Helping your child prepare for the next phase of their life can be exciting, nerve-wracking, and a little bittersweet. Of course, there are practical considerations, too. Make sure you play your role as a responsible parent by supporting them as they form new financial habits, transition out of living at home, and plan for their future.
You are used to playing an active role in your child’s health, education, and other decisions. But once your child reaches the age of 18, legally, things change.
For one, you are accustomed to having access to all your child’s medical records. But once they reach the milestone of turning 18, the federal Health Insurance Portability and Accountability Act (HIPAA) dictates that their medical records and health information become accessible only to them as the patient. A release of information, sometimes known as a HIPAA Authorization Form, must be signed by your child for a doctor to speak to you about their care or health information, even if your child is still covered by your health insurance. To ensure a seamless transition from home, assist your child in finding a new primary care provider, and ask your child to transfer their medical records from their pediatrician to their new doctor. It is best not to wait until your child gets sick or injured so that no gaps in preventive or acute care will occur.
If your child is heading to college, you have likely committed to significant costs associated with tuition, housing, books, studies abroad, and more. Your child may also remain on your health insurance, covered by the premiums you pay. However, this new phase of life will mean that you have less control over your child’s financial decisions and lifestyle.
On the other hand, this is no time for laissez-faire parenting. Your child is in the process of becoming an adult, and, despite the mixed messages they might send you at times, they do still look up to you for support, guidance, and advice as they navigate the challenges of young adulthood.
One way you can remain actively involved in your child’s life is to teach them to make sound financial decisions. You can encourage them to learn to use a budget, spend responsibly, and be a good steward of their financial assets. It is also the right time to teach them the importance of relying on a team of trusted financial and estate planning professionals when it comes to staying financially healthy and legally protected. Let them know that managing an estate is an important responsibility that deserves the best professional help available.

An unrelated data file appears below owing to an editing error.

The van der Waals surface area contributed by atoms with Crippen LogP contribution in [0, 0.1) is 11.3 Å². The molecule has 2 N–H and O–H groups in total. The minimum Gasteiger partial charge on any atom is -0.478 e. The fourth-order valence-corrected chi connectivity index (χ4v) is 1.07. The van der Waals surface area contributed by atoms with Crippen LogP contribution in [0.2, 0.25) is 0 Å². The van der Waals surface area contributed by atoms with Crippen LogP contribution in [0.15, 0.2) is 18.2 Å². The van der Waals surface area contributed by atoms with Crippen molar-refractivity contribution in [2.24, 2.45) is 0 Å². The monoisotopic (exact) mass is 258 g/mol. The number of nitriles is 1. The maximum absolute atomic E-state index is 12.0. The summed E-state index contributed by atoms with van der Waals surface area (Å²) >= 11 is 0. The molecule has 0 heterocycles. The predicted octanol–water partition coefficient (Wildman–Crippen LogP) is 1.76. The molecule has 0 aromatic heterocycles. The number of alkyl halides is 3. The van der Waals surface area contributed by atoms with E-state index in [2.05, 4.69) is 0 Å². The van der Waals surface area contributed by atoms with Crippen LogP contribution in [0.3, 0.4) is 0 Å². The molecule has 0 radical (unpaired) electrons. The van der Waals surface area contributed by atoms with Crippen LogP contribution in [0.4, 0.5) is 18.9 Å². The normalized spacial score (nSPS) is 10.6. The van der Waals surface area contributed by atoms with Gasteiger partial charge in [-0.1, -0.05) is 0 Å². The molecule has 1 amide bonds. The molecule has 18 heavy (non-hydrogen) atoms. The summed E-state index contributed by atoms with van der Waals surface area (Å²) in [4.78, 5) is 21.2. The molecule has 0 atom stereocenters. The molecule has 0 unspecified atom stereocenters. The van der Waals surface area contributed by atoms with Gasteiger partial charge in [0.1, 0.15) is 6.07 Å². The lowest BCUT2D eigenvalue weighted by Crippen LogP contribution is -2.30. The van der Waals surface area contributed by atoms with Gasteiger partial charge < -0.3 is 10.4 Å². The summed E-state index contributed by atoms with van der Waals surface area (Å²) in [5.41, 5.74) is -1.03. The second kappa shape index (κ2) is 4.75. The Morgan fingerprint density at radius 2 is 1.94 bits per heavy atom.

Another consideration is whether your child has appointed someone to make important medical and financial decisions in the event they are unable to do so themselves. This authority is granted through a Financial Power of Attorney and a Health Care Power of Attorney. Now that they are an adult, it is important that these roles are filled since you do not automatically continue to hold these roles for them. When selecting individuals to serve as agents under either a Financial Power of Attorney or Medical Power of Attorney, your child does not have to name you, but they will need to designate someone who can step in if needed.
Transitioning away from the structure and support of home will be a big change for your young one, and for your entire family. It can be a thrilling time, as your child seeks out new passions, explores the world, and develops a strong character through hard work and perseverance. Don’t forget to prepare them with the legal tools and financial strategies they will need to be a success and to safeguard their future. We’re here to help - just let us know if you would like to meet or talk on the phone.